Here we are in the final installment of Building a Better Business Plan, focused on markets and materials.
Markets: Getting to know your customers and competitors
It’s okay to be brief here, as long as you’re specific. This section should be put together with input from employees, and it should be based on both experience and research.
Detail the markets you are involved in, or plan to get involved in. Is your market local, provincial, national, cross-border or worldwide? Saying “I will sell to anyone and everyone” could result in unsound business decisions, because it does not allow you to pursue clear and specific objectives. Your business could have trouble finding the customers it needs to succeed as a result of this lack of focus.
Profile your customers or potential customers. You need to know who they are, how many there are, and where they are located. With this information in hand, you have a better understanding of how to attract them. A very good (not to mention free) tool to use for this purpose is the Statistics Canada website. With some poking around, this website offers a vast amount of information, broken down into communities, age, gender, income levels, etc.
Your Competitors: The goal here is to answer the questions “Who are they, where are they located, and what are they doing?” This information falls under the old saying “Keep your friends close, but your enemies closer.” If they are doing something different, better or worse, then you can act on these opportunities now and come out ahead.
You can research them by reviewing their websites, monitoring ads or articles in local newspapers, listening to local radio stations, paying attention to the flyers in your mailbox, and asking your customers about them. Check out this blog post on how to create a competitor matrix comparing your business with your competitors. Familiarizing yourself with this information will help differentiate yourself from your competitors by taking advantage of their shortfalls. If a few things are working well for them, why not use that tactic as well?
Materials: Creating your product
Finally, in the materials section of your business plan, lay out how you plan to create your product. Because you have prepared projections on income and market research, you should be able to determine how many products or services you plan to sell, and the number you require to meet current and future demand.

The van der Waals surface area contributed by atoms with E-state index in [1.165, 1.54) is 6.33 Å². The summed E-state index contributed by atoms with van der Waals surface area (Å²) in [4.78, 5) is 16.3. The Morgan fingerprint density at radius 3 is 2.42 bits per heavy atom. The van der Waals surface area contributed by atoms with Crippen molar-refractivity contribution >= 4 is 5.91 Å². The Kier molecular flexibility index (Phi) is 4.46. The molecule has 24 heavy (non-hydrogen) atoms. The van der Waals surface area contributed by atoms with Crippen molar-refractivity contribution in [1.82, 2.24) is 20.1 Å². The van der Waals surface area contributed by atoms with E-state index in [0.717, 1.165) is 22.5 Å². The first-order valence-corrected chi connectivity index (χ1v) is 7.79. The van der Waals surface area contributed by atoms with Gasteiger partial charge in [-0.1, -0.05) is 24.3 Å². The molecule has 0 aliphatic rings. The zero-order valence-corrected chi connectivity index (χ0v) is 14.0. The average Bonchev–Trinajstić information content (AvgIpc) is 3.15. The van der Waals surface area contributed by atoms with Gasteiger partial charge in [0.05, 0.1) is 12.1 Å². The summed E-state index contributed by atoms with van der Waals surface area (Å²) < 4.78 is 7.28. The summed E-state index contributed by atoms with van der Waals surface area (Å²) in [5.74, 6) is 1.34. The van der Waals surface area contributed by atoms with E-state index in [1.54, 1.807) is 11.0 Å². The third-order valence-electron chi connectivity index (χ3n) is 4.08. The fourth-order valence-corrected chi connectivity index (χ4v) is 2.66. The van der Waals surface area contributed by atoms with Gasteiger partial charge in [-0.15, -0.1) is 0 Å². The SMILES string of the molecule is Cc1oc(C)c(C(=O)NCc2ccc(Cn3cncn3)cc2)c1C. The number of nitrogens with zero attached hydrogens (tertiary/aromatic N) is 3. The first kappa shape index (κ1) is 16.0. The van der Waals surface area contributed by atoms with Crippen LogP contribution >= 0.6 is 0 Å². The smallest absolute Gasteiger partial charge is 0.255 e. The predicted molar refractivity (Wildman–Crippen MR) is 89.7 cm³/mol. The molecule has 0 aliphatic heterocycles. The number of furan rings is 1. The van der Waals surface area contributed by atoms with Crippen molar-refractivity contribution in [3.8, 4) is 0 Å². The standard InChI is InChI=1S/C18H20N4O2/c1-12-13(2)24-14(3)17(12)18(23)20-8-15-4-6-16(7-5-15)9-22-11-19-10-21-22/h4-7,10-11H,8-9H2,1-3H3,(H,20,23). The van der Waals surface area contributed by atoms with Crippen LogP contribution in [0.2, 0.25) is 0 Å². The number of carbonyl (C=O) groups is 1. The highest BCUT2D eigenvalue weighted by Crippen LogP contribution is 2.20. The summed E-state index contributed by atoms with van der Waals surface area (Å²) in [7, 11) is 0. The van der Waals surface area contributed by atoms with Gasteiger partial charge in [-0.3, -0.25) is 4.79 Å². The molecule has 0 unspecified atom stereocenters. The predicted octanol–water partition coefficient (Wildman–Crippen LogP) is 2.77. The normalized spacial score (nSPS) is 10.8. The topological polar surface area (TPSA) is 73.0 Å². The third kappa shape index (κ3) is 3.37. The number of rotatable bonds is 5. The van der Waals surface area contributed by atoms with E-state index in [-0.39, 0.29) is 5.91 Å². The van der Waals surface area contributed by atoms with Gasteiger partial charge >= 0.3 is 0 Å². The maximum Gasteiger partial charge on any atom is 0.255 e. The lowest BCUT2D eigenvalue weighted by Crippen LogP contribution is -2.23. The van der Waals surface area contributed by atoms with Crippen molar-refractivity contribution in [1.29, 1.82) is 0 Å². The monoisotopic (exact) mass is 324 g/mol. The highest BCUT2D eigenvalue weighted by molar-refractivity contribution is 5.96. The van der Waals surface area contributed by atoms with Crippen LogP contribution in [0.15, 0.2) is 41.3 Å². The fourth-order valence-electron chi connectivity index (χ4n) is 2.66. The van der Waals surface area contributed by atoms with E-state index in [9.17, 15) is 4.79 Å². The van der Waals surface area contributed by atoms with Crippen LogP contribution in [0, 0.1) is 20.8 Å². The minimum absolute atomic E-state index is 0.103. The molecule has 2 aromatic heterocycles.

You should also list all the materials, parts and resources required to make your product, in addition to where or from whom you can obtain them. Consider your potential suppliers and their prices for the different components. Then answer the question, “How am I going to put this together?” For example, if you require machinery, who is going to put it all together? Knowing the type of equipment you need will assist you in determining the skill level required of your labour force, and the type of salary outlay required.
Next, detail the production stages required to make your product ready for sale. Prepare a flow chart, which includes the following elements: storing, processing, assembling, finishing, inspecting and packing. By putting this down on paper, not only will you make sure you haven’t missed any holes, but you can later show it to your employees so they fully understand what is needed to complete the job.
Finally, address the questions “Where is this all going to take place ? Is there enough space to do all of this?” Considering the business premise when determining your location is important. For example, you would not want to locate your hunting and fishing shop across the street from a large high school. Nor would you want to run a water purification facility in someone’s backyard.
I like to think of a business plan as your own personal GPS, to make sure you stay on the right path. By taking the time to produce a detailed business plan, you can better determine if and when it makes sense to go ahead with your idea. Your plan should be used as a tool you refer to and revise at minimum semi-annually, to make sure you stay on the right path.